The rest of the assembly of the model was performed as per instruction booklet, except that I mounted both the ESC and the receiver forward of the firewall. That gave me more freedom to play with the battery location in its large cavity. The flimsy plastic wheels being too slippery for polished indoor floors, I replaced them with stronger wheels hubs with rubber tires, to which I glued the inside and outside conical dishes of the cutout kit wheels. Incidentally the original and improved landing gear assembly both weigh exactly the same 21 grams.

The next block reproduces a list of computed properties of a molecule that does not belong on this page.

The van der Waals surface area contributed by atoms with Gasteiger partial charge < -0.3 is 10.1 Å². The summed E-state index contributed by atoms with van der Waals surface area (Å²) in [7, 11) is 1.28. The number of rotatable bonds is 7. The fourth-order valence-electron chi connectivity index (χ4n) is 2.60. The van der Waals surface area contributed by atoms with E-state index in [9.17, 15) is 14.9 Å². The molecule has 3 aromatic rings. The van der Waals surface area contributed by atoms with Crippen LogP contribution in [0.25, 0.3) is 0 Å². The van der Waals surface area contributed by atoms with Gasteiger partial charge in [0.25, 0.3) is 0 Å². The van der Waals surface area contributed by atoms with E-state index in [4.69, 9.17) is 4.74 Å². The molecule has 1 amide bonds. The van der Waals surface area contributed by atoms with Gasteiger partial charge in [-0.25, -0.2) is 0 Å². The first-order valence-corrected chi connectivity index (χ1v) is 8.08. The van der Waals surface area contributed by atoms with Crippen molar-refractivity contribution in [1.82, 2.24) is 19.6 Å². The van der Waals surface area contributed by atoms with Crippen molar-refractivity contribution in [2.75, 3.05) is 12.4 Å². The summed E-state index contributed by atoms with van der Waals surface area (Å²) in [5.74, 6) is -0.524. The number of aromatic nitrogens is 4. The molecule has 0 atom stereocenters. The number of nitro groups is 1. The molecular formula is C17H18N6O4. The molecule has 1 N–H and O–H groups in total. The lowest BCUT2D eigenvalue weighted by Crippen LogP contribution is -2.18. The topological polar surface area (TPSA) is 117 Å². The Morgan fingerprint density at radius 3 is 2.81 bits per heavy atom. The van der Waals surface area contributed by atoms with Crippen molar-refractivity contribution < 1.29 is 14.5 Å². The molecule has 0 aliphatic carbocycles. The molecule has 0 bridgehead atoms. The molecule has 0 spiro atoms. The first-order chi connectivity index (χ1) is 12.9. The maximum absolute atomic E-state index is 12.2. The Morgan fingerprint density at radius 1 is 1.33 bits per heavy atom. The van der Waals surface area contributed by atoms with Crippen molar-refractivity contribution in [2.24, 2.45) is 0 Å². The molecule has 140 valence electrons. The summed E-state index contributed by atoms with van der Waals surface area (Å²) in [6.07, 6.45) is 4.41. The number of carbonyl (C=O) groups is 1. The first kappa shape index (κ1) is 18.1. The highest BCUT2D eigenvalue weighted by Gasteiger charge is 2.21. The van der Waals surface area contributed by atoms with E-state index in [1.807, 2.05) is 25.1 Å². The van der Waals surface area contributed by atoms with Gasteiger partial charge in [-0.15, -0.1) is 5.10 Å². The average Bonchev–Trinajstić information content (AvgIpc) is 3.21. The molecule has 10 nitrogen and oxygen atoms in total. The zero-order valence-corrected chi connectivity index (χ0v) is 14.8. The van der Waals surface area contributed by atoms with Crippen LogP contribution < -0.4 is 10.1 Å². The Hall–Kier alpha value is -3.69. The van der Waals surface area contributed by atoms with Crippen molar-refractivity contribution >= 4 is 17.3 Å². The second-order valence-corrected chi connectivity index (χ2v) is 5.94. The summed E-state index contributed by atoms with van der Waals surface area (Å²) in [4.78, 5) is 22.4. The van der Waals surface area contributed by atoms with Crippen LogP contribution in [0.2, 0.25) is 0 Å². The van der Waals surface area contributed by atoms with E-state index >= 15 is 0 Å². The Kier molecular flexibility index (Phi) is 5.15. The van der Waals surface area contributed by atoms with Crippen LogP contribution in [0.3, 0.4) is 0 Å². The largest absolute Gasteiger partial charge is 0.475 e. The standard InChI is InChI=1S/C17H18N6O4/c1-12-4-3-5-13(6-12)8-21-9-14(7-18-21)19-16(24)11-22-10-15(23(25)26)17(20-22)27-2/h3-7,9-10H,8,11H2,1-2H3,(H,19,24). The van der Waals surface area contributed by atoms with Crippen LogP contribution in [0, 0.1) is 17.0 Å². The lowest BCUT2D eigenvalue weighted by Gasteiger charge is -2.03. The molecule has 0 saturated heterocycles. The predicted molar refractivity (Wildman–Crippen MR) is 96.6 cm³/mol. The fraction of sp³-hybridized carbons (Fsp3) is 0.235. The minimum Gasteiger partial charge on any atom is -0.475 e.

Even using ailerons, I kept the recommended kit dihedral but used 0,3mm nylon fish wire for the bracing wires. They are less visible than the provided kit wire, but at least passing them through the many holes and especially fuselage tubes was much easier. The aileron system in the center of the wing allowed for only minimal clearance for the flying wires, and a tweezers had to be used to pass them through the aft cabane struts. With all the slack taken out, PU wood glue was applied with a toothpick in the strut orifices, and the next morning everything was solid and the dihedral remained in position after removing the artificial wing supports. A lightweight pilot figure was glued in the cockpit, and after a weight (250gr battery included) and balance check (no lead used), the battery was kept in position by elastics and the control throws verified and adjusted. The 87cm span model has 19,03 square decimeter wings and the wing load calculates at a mere 13gr/dm2. The Old cannibalized Nieuport 23 next to the newly rigged Nieuport 17